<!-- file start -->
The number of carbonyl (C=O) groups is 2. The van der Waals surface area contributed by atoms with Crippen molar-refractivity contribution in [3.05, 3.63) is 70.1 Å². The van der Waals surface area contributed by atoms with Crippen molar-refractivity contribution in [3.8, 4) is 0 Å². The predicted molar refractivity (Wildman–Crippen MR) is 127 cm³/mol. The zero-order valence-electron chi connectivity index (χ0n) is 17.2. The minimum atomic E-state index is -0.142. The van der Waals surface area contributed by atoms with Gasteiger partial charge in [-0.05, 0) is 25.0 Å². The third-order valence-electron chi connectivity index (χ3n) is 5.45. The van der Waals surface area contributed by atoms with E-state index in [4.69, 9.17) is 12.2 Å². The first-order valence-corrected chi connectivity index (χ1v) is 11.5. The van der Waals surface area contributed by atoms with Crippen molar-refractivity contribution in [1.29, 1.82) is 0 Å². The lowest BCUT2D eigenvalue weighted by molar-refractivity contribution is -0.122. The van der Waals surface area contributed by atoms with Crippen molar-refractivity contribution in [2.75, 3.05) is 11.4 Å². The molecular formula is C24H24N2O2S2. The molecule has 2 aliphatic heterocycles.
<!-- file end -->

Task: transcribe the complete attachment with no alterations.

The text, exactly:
The number of carbonyl (C=O) groups is 2. The van der Waals surface area contributed by atoms with Crippen molar-refractivity contribution in [3.05, 3.63) is 70.1 Å². The van der Waals surface area contributed by atoms with Crippen molar-refractivity contribution in [3.8, 4) is 0 Å². The predicted molar refractivity (Wildman–Crippen MR) is 127 cm³/mol. The zero-order valence-electron chi connectivity index (χ0n) is 17.2. The minimum atomic E-state index is -0.142. The van der Waals surface area contributed by atoms with Gasteiger partial charge in [-0.05, 0) is 25.0 Å². The third-order valence-electron chi connectivity index (χ3n) is 5.45. The van der Waals surface area contributed by atoms with E-state index in [4.69, 9.17) is 12.2 Å². The first-order valence-corrected chi connectivity index (χ1v) is 11.5. The van der Waals surface area contributed by atoms with Crippen molar-refractivity contribution in [1.29, 1.82) is 0 Å². The lowest BCUT2D eigenvalue weighted by molar-refractivity contribution is -0.122. The van der Waals surface area contributed by atoms with Crippen molar-refractivity contribution in [2.75, 3.05) is 11.4 Å². The molecular formula is C24H24N2O2S2. The molecule has 2 aliphatic heterocycles.